In 1791, Pineville began as nothing more than a racecourse for horses sheltered by the namesake pine trees that were believed to promote good health. The area provided a mild climate during the summer months in comparison to further south in the state and into Georgia. During the summer months, the wealthy plantation owners would leave their rice plantations ridden with mosquitoes for the more comfortable race-course at what would be known as Pineville. The Birth of the Town
The race-course that attracted so many to Pineville spurred the creation of a Jockey Club in 1792, attracting more and more people to the area. The wealthy plantation owners continued to build their own summer homes in the area which was considered to be more serene than further south. In 1810, Pineville had its own Chapel, Library, and 60 households, as well as a school that attracted students from across the state. Plantations started around the town and it soon became and agricultural hub.
Disease and Destruction
In a twist of irony, Pineville suffered from an outbreak of disease in the 1830s. Since disease was what many of Pineville's settlers had originally fled from, many continued the pattern and left the town in search of a new destination. While the outbreak was short-lived, the scare was enough to ward off a number of previous settlers, but many also returned to their homes. Pineville's population stagnated as other communities were founded and continued to do so well into the Civil War. During the Civil War, in April 1865, Union soldiers burned most of Pineville to the ground, sparing only the chapel, post office, library, and Gourdin House. Pineville Today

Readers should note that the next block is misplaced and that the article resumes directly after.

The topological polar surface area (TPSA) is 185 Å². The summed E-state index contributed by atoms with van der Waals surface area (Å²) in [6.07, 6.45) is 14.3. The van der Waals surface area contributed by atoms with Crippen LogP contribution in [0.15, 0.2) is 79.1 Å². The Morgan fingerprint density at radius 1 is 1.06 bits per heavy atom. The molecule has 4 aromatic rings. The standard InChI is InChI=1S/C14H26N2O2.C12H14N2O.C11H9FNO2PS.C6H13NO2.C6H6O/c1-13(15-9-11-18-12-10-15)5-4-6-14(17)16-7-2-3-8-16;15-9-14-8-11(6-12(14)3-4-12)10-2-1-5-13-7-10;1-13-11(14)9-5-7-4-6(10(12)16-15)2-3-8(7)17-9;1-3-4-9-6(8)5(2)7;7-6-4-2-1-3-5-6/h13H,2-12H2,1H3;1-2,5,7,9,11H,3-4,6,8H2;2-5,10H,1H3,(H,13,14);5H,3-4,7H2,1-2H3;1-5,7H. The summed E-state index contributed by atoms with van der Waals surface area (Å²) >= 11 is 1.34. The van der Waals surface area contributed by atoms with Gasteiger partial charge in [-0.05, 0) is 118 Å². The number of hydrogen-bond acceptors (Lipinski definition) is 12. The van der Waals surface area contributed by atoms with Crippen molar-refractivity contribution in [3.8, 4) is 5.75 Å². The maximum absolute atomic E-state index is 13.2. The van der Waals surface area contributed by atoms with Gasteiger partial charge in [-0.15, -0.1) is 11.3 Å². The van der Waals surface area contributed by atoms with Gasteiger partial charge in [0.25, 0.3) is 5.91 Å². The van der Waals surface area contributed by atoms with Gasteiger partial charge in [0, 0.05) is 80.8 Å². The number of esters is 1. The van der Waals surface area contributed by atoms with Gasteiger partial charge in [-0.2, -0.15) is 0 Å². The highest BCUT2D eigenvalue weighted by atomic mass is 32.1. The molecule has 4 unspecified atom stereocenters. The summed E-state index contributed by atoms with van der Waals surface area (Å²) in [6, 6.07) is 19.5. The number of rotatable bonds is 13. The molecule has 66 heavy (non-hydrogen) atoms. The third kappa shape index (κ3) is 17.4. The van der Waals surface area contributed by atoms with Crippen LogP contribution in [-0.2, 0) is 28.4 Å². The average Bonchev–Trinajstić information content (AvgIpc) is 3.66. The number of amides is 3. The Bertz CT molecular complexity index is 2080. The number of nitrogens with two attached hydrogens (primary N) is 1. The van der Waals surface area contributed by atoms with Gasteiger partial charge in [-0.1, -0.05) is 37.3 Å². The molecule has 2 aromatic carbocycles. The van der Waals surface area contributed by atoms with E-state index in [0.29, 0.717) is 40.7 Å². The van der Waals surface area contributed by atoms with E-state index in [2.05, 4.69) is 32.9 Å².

The land once occupied by the town of Pineville has stayed true to its use even to modern days. The chapel still stands as a landmark and much of the surrounding area is still used for local agriculture. Aside from the agriculture, the mild temperature of Pineville makes it an attractive location for hunters throughout varying seasons. On February 10, 1992, Pineville Historic District was added to the National Register of Historical Places.